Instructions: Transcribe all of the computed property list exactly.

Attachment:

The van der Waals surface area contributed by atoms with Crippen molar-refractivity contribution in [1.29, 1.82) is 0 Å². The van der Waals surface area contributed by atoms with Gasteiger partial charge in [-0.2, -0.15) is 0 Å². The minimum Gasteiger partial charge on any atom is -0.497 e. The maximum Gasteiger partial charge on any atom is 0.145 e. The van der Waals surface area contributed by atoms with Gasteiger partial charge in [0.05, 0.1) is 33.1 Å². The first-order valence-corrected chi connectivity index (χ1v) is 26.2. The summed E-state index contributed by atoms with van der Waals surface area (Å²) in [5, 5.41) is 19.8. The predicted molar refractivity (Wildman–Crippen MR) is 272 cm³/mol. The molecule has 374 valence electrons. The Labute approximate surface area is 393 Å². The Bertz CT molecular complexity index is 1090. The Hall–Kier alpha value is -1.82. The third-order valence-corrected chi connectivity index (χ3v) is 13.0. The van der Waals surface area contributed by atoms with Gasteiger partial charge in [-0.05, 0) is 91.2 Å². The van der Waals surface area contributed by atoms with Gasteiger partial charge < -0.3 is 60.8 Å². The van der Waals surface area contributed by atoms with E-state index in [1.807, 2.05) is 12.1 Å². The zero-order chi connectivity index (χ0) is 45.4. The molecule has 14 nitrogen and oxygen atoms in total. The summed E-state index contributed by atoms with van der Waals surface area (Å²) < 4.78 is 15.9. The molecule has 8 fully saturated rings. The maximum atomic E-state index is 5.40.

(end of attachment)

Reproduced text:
The van der Waals surface area contributed by atoms with Crippen molar-refractivity contribution in [1.29, 1.82) is 0 Å². The van der Waals surface area contributed by atoms with Gasteiger partial charge in [-0.2, -0.15) is 0 Å². The minimum Gasteiger partial charge on any atom is -0.497 e. The maximum Gasteiger partial charge on any atom is 0.145 e. The van der Waals surface area contributed by atoms with Gasteiger partial charge in [0.05, 0.1) is 33.1 Å². The first-order valence-corrected chi connectivity index (χ1v) is 26.2. The summed E-state index contributed by atoms with van der Waals surface area (Å²) in [5, 5.41) is 19.8. The predicted molar refractivity (Wildman–Crippen MR) is 272 cm³/mol. The molecule has 374 valence electrons. The Labute approximate surface area is 393 Å². The Bertz CT molecular complexity index is 1090. The Hall–Kier alpha value is -1.82. The third-order valence-corrected chi connectivity index (χ3v) is 13.0. The van der Waals surface area contributed by atoms with Gasteiger partial charge in [-0.05, 0) is 91.2 Å². The van der Waals surface area contributed by atoms with Gasteiger partial charge < -0.3 is 60.8 Å². The van der Waals surface area contributed by atoms with E-state index in [1.807, 2.05) is 12.1 Å². The zero-order chi connectivity index (χ0) is 45.4. The molecule has 14 nitrogen and oxygen atoms in total. The summed E-state index contributed by atoms with van der Waals surface area (Å²) < 4.78 is 15.9. The molecule has 8 fully saturated rings. The maximum atomic E-state index is 5.40.